Records Management in Italy

By Stephens, David O. | Records Management Quarterly, October 1994 | Go to article overview

Records Management in Italy


Stephens, David O., Records Management Quarterly


This edition of "The World of Records Management" takes us to Southern Europe, to Italy, an ancient land with a great recordkeeping tradition that dates back literally thousands of years. We will review the nature and status of records management in both ancient and modern Italy shortly, but first, a word about Italy itself.

The Italian Republic (as Italy is officially called) is a nation of some 58 million persons, which makes it slightly less populous than Great Britain. The country is governed under a parliamentary form of democratic government, and is subdivided into a total of 20 regions and 94 provinces. At the municipal level of government, there are some 8,000 comuni, or cities and villages. These units of local authority are, as we shall see, subject to special recordkeeping requirements under Italian law.

Italy is a relatively young nation--Italian Unification did not occur until 1861--but the origins of records management in this ancient land date back at least 2,000 years, to the days of Roman Republic and its successor, the Roman Empire. Together these governments produced one of the greatest civilizations the world has ever known. They also made great and historic contributions to records management. Although records management in ancient Rome has been previously chronicled in The Records Management Quarterly, this history is worth repeating here, since the discussion serves as a precursor to records management in modern Italy.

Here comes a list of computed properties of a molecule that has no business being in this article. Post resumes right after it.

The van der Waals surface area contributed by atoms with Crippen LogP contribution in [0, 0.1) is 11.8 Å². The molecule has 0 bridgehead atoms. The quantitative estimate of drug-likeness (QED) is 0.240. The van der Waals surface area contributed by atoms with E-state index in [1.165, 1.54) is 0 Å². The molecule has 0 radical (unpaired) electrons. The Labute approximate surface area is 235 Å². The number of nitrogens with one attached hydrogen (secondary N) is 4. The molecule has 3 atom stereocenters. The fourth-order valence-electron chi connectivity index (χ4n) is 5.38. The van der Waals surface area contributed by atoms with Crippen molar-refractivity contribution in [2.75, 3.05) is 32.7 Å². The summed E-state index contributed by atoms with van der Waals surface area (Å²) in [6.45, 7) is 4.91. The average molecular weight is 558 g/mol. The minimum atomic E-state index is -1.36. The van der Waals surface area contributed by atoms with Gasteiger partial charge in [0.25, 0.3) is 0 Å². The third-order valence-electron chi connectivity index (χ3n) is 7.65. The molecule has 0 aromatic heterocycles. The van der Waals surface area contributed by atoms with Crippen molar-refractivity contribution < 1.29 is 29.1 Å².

RECORDS MANAGEMENT IN ANCIENT ROME

One commentator has written that "recordkeeping in the ancient world reached its zenith in Imperial Rome." The Romans not only established a sophisticated records management infrastructure in Rome itself, but also in Egypt, Greece, and the other colonies that were governed by Rome throughout its empire. In fact, recordkeeping systems were such an essential component of public life that Rome's administrative organizations and systems were built upon the legal foundation of these recordkeeping systems.

The Romans created their records utilizing wood as the primary recording medium (primarily because of the high cost of papyrus), but fragments of pottery called "potsherd" were also used. Roman documents created on wooden tablets were joined together when they became inactive; a group of related documents formed what was called a codex--a collection of records similar to our modern-day file folders. Within each codex, individual tablets were numbered in consecutive order and indexed for subsequent retrieval. Large quantities of these tablets were stored in a building called a tablinum (literally a "house of tablets"), a facility similar to our present-day records centers.

In the year 79 B.C., the Romans built the Tabularium, a facility adjacent to the Forum, which served as a central records repository for the entire republic. In fact, it has been reported that "every record created in the Republic was transferred to the Tabularium"; however, the republican government also administered an Aerarium, which was a separate record office for the records of magistrates and other public administrators under the jurisdiction of the state treasurer. The Tabularium was administered by a total of fourteen quasestores, and during the days of the republic free access to its holdings was granted to every Roman citizen.

As every student of ancient history knows, the Roman Republic was succeeded by the dictatorial rule of the emperors during the days of the empire, which lasted from 27 B.C. until 476 A.D. During this period the Tabularium lost its position as the central recordkeeping repository of the government, because the emperors maintained their own records in repositories called tabularium Caesaris. During the days of the Empire, separate "decentralized" records centers were established in each province, which contained the records of both the central and the provincial governments, and there were municipal record centers as well. …

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